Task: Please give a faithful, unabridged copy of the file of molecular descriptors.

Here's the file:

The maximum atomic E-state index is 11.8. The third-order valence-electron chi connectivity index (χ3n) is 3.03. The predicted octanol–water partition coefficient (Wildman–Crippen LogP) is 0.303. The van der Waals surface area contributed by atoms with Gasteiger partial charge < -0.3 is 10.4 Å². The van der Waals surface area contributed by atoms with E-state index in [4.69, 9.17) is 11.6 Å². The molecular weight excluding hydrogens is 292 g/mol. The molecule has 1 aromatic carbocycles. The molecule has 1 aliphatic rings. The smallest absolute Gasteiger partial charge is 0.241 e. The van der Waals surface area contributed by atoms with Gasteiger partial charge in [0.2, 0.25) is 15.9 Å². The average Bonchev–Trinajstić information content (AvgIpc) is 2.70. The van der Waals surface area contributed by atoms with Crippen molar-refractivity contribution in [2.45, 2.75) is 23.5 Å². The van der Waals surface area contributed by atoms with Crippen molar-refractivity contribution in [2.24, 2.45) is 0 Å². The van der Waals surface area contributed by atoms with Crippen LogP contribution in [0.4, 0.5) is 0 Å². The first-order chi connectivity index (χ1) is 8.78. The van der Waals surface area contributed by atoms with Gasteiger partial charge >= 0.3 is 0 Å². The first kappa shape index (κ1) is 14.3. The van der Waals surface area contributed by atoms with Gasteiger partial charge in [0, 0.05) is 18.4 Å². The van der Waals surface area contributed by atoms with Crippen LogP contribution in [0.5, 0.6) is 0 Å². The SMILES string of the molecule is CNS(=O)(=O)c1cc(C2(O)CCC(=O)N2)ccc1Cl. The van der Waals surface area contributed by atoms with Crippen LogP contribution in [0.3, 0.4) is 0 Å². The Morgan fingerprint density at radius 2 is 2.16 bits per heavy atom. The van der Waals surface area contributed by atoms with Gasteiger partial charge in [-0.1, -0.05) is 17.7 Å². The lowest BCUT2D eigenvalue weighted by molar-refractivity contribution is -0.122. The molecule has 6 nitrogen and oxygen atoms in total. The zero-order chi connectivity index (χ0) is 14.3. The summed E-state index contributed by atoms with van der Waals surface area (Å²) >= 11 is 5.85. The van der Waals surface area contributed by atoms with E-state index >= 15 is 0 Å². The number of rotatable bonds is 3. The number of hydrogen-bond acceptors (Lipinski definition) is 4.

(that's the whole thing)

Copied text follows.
The maximum atomic E-state index is 11.8. The third-order valence-electron chi connectivity index (χ3n) is 3.03. The predicted octanol–water partition coefficient (Wildman–Crippen LogP) is 0.303. The van der Waals surface area contributed by atoms with Gasteiger partial charge < -0.3 is 10.4 Å². The van der Waals surface area contributed by atoms with E-state index in [4.69, 9.17) is 11.6 Å². The molecular weight excluding hydrogens is 292 g/mol. The molecule has 1 aromatic carbocycles. The molecule has 1 aliphatic rings. The smallest absolute Gasteiger partial charge is 0.241 e. The van der Waals surface area contributed by atoms with Gasteiger partial charge in [0.2, 0.25) is 15.9 Å². The average Bonchev–Trinajstić information content (AvgIpc) is 2.70. The van der Waals surface area contributed by atoms with Crippen molar-refractivity contribution in [2.45, 2.75) is 23.5 Å². The van der Waals surface area contributed by atoms with Crippen molar-refractivity contribution in [2.24, 2.45) is 0 Å². The van der Waals surface area contributed by atoms with Crippen LogP contribution in [0.4, 0.5) is 0 Å². The first-order chi connectivity index (χ1) is 8.78. The van der Waals surface area contributed by atoms with Gasteiger partial charge >= 0.3 is 0 Å². The first kappa shape index (κ1) is 14.3. The van der Waals surface area contributed by atoms with Gasteiger partial charge in [0, 0.05) is 18.4 Å². The van der Waals surface area contributed by atoms with Crippen LogP contribution in [0.5, 0.6) is 0 Å². The SMILES string of the molecule is CNS(=O)(=O)c1cc(C2(O)CCC(=O)N2)ccc1Cl. The van der Waals surface area contributed by atoms with Crippen LogP contribution in [0.3, 0.4) is 0 Å². The Morgan fingerprint density at radius 2 is 2.16 bits per heavy atom. The van der Waals surface area contributed by atoms with Gasteiger partial charge in [-0.1, -0.05) is 17.7 Å². The lowest BCUT2D eigenvalue weighted by molar-refractivity contribution is -0.122. The molecule has 6 nitrogen and oxygen atoms in total. The zero-order chi connectivity index (χ0) is 14.3. The summed E-state index contributed by atoms with van der Waals surface area (Å²) >= 11 is 5.85. The van der Waals surface area contributed by atoms with E-state index >= 15 is 0 Å². The number of rotatable bonds is 3. The number of hydrogen-bond acceptors (Lipinski definition) is 4.